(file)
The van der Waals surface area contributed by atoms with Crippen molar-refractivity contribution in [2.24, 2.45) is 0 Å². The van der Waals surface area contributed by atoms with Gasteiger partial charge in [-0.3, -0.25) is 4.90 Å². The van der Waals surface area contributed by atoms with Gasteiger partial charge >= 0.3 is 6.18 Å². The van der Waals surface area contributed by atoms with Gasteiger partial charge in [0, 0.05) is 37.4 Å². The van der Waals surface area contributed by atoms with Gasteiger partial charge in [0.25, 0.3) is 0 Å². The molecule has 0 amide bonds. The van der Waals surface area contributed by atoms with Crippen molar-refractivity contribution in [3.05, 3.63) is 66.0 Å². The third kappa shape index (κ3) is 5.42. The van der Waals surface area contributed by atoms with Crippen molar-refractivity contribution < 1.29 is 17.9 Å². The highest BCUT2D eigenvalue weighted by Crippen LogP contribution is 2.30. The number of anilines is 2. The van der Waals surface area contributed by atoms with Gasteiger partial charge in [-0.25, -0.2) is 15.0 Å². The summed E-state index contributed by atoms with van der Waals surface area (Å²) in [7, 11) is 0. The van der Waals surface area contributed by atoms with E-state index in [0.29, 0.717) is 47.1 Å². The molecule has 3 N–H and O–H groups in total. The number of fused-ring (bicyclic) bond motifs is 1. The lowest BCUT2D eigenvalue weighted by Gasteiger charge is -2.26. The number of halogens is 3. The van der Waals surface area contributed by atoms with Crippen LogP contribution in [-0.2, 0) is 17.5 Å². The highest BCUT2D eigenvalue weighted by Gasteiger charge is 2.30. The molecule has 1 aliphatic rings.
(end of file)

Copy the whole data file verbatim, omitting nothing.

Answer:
The van der Waals surface area contributed by atoms with Crippen molar-refractivity contribution in [2.24, 2.45) is 0 Å². The van der Waals surface area contributed by atoms with Gasteiger partial charge in [-0.3, -0.25) is 4.90 Å². The van der Waals surface area contributed by atoms with Gasteiger partial charge >= 0.3 is 6.18 Å². The van der Waals surface area contributed by atoms with Gasteiger partial charge in [0, 0.05) is 37.4 Å². The van der Waals surface area contributed by atoms with Gasteiger partial charge in [0.25, 0.3) is 0 Å². The molecule has 0 amide bonds. The van der Waals surface area contributed by atoms with Crippen molar-refractivity contribution in [3.05, 3.63) is 66.0 Å². The third kappa shape index (κ3) is 5.42. The van der Waals surface area contributed by atoms with Crippen molar-refractivity contribution < 1.29 is 17.9 Å². The highest BCUT2D eigenvalue weighted by Crippen LogP contribution is 2.30. The number of anilines is 2. The van der Waals surface area contributed by atoms with Gasteiger partial charge in [-0.25, -0.2) is 15.0 Å². The summed E-state index contributed by atoms with van der Waals surface area (Å²) in [7, 11) is 0. The van der Waals surface area contributed by atoms with E-state index in [0.29, 0.717) is 47.1 Å². The molecule has 3 N–H and O–H groups in total. The number of fused-ring (bicyclic) bond motifs is 1. The lowest BCUT2D eigenvalue weighted by Gasteiger charge is -2.26. The number of halogens is 3. The van der Waals surface area contributed by atoms with Crippen LogP contribution in [-0.2, 0) is 17.5 Å². The highest BCUT2D eigenvalue weighted by Gasteiger charge is 2.30. The molecule has 1 aliphatic rings.